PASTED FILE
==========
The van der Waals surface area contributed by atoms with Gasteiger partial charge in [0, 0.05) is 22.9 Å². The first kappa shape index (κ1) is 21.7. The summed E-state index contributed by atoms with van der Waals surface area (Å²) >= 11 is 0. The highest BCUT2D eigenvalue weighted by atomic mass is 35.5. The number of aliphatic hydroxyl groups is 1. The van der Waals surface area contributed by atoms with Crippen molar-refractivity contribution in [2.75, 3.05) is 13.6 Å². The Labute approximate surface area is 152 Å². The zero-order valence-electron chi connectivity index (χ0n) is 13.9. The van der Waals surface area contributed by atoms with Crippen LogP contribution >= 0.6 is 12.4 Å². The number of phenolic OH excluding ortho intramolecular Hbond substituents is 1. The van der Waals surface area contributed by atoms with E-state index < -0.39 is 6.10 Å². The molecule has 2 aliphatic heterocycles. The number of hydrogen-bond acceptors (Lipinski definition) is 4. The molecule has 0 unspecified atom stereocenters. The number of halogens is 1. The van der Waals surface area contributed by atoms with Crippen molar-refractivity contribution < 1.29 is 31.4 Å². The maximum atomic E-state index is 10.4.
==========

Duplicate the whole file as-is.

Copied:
The van der Waals surface area contributed by atoms with Gasteiger partial charge in [0, 0.05) is 22.9 Å². The first kappa shape index (κ1) is 21.7. The summed E-state index contributed by atoms with van der Waals surface area (Å²) >= 11 is 0. The highest BCUT2D eigenvalue weighted by atomic mass is 35.5. The number of aliphatic hydroxyl groups is 1. The van der Waals surface area contributed by atoms with Crippen molar-refractivity contribution in [2.75, 3.05) is 13.6 Å². The Labute approximate surface area is 152 Å². The zero-order valence-electron chi connectivity index (χ0n) is 13.9. The van der Waals surface area contributed by atoms with Crippen LogP contribution >= 0.6 is 12.4 Å². The number of phenolic OH excluding ortho intramolecular Hbond substituents is 1. The van der Waals surface area contributed by atoms with E-state index < -0.39 is 6.10 Å². The molecule has 2 aliphatic heterocycles. The number of hydrogen-bond acceptors (Lipinski definition) is 4. The molecule has 0 unspecified atom stereocenters. The number of halogens is 1. The van der Waals surface area contributed by atoms with Crippen molar-refractivity contribution < 1.29 is 31.4 Å². The maximum atomic E-state index is 10.4.